For our annual Winter Solstice celebration, we try to connect with Winter's darkness. On this longest night of the year, we don't turn on any lights once the sun sets (around 4 pm). We spend our evening in front of the wood stove, try to keep the Yule log burning all night, and then greet the Sun when it rises the next morning (around 7 am). This ritual of not using electrical lights lets us truly experience the dark, which is a rare occurrence in most of the USA, where we suffer from light pollution. I love our Solstice celebration, and always wish it could continue for more than one night. This year, thanks to an extended sick leave, I get to have my wish.
Using candles or fire light, instead of electricity, is one way you could try to connect with the darkness of Winter.
If you try to live connected to the seasons, then the darkness of Winter is a time for rest that promotes rejuvenation. It is a time to slow down and dream, to feed your soul with ideas that will help you choose what projects to work on come Spring. Accordingly, I've been reading random books and blogs that I don't usually have time for. This morning I picked up Full Moon Feast by Jessica Prentice. It's about eating seasonally and locally, using traditional cooking methods, in connection with the 13 lunar cycles. Turning to the current lunar month, I discovered she called it the Moon of Long Nights. She discusses how before the advent of electricity, we would normally have a Winter season of long nights with lots of extra sleep. She discusses other authors who believe that using electricity to stay up after the sun goes down keeps our bodies in a state of perpetual Summer, and traces this to our cravings for sugar and carbohydrates, which normally we would only have access to in the Summer. In the Winter, we would have been eating mostly protein. I like this quote:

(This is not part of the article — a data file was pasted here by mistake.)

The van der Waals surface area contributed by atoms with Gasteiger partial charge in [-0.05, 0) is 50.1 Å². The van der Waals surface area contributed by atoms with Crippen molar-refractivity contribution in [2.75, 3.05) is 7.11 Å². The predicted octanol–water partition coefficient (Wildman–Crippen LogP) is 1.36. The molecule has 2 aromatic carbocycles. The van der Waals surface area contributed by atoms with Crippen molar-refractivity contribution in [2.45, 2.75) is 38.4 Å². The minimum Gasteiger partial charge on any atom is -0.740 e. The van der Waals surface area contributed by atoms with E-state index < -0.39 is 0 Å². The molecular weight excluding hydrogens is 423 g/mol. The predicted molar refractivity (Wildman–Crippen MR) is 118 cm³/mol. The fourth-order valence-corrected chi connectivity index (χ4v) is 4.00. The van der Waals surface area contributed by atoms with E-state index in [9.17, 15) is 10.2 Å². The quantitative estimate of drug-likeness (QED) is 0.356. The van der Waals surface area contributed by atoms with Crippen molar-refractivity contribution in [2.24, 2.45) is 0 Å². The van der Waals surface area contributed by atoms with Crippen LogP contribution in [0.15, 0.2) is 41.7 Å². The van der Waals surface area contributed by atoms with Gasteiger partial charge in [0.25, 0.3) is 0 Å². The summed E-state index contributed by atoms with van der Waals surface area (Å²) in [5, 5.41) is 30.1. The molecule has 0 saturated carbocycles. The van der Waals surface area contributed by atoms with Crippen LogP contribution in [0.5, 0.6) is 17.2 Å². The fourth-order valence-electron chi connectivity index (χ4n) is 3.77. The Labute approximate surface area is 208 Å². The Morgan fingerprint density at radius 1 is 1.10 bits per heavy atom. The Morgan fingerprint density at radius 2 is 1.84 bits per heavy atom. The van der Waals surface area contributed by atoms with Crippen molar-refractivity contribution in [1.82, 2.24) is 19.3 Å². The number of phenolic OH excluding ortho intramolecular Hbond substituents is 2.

Our biology says, "Curl up in the back of the cave and gnaw on a buffalo bone, then sleep for fourteen hours," while our society says, "Run around shopping in brightly lit stores and then stay out late at a [holiday] party drinking champagne, eating truffles, and being sociable with your coworkers."
...by depriving ourselves of long nights of winter sleep, we are depriving ourselves of a state of meditative healing and spiritual communion, a time when we have access to messages from a higher consciousness.
This was not the first I've heard of this. I've read other accounts of spiritual pursuits in some cultures that occur in the middle of the night, but it did remind me that I've always wanted to test the theory in my own life. I often wake up around 2 or 3 am, which I've read is common, and perhaps genetically encoded. It wouldn't be a problem if I had time to go back to sleep, but since I usually have to get up at 4 am to get to work, this middle of the night wakefulness has thus far only resulted in sleep deprivation for me.
Thanks to Bear's willingness to agree to this experiment, I'm looking forward to connecting with the season, which thankfully will mean getting more sleep and perhaps finding another way to connect with the Divine. If we were starting today, it would be time to go to bed now. Instead, Bear is still out shopping for birthday treats and we haven't had dinner yet.
I wonder what we will learn, or come to realize, or begin to remember from deep in our bones, when we sleep during the long, dark hours and remain active only during the light. In what ways will our body and spirits heal?